Use of basic tools of computational mathematics to set up numerical simulations for a variety of problems in thermo fluids. Explicit versus implicit time-stepping schemes, the issues of numerical stability and numerical errors, the issue of computational costs, difficulties with boundary and initial conditions, basic decision paths in the choice of numerical methods depending on the target system, and design of diagnostic steps. Three lecture hours a week for one semester. Mechanical Engineering 369M and 379M (Topic: Comput Meth Thermal/Fluid Sys) may not both be counted. Prerequisite: Upper-division standing.

M E 369P. Application Programming for Engineers.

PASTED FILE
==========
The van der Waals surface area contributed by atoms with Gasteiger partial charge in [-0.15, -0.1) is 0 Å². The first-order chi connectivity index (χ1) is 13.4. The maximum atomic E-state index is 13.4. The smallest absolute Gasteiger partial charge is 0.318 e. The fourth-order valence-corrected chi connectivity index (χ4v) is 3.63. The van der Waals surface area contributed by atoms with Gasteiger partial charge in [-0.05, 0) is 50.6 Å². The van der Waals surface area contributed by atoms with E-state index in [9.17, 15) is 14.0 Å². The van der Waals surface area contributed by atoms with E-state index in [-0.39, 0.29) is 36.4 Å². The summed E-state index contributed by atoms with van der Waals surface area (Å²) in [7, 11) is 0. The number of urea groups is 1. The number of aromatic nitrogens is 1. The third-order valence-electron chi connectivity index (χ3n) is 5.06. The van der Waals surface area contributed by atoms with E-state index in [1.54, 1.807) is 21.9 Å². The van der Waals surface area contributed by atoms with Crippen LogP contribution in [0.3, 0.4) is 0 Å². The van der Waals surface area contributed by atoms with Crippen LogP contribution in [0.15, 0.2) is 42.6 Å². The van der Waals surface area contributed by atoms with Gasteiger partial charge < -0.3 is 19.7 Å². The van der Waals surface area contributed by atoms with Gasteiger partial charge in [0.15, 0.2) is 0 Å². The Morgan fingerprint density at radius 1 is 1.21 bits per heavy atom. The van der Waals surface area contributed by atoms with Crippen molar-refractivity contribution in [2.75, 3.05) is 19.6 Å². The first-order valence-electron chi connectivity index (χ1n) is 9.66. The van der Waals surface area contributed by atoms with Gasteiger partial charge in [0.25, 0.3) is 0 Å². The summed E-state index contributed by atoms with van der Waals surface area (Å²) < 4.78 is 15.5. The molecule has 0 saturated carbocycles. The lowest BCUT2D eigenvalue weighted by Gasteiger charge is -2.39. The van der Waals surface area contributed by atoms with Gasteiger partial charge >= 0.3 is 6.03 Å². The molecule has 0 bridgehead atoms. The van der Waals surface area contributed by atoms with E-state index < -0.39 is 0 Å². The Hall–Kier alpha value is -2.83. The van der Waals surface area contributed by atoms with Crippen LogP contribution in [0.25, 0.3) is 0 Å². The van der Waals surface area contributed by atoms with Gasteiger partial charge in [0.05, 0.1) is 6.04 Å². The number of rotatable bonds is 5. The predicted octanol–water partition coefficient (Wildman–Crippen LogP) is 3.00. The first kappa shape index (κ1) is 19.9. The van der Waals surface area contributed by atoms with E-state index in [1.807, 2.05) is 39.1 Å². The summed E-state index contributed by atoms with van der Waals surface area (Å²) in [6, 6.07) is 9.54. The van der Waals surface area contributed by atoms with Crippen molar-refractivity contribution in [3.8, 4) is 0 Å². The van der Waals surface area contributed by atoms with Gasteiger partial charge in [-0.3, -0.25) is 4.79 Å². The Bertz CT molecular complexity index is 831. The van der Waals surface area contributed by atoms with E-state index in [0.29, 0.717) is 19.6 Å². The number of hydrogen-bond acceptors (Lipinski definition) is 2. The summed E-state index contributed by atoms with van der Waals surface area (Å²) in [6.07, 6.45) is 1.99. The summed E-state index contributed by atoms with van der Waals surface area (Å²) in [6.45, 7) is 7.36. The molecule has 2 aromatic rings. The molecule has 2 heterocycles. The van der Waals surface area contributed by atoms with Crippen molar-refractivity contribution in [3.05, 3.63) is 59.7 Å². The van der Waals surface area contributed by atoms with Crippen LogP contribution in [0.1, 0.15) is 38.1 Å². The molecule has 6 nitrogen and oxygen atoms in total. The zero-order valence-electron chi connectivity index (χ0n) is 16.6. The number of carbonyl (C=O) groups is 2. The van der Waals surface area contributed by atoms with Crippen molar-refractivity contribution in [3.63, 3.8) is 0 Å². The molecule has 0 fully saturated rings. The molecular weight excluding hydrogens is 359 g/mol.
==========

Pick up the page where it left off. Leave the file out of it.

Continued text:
Designed for students who have some experience in programming and are interested in the sharing and development of open source software applications. Provides an introduction to the Python Programming language, an open source, flexible, and intuitive debug programming language, with an emphasis on system modeling, simulation, data analysis, and software/data management. Students will create mini projects in Python that demonstrate software design and organization, debugging, open source practices, and data visualization. Three lecture hours a week for one semester. Prerequisite: For engineering majors, Mechanical Engineering 318M or the equivalent with a grade of at least C-; for others, upper-division standing and written consent of instructor.

M E 371D. Medical Device Design and Manufacturing.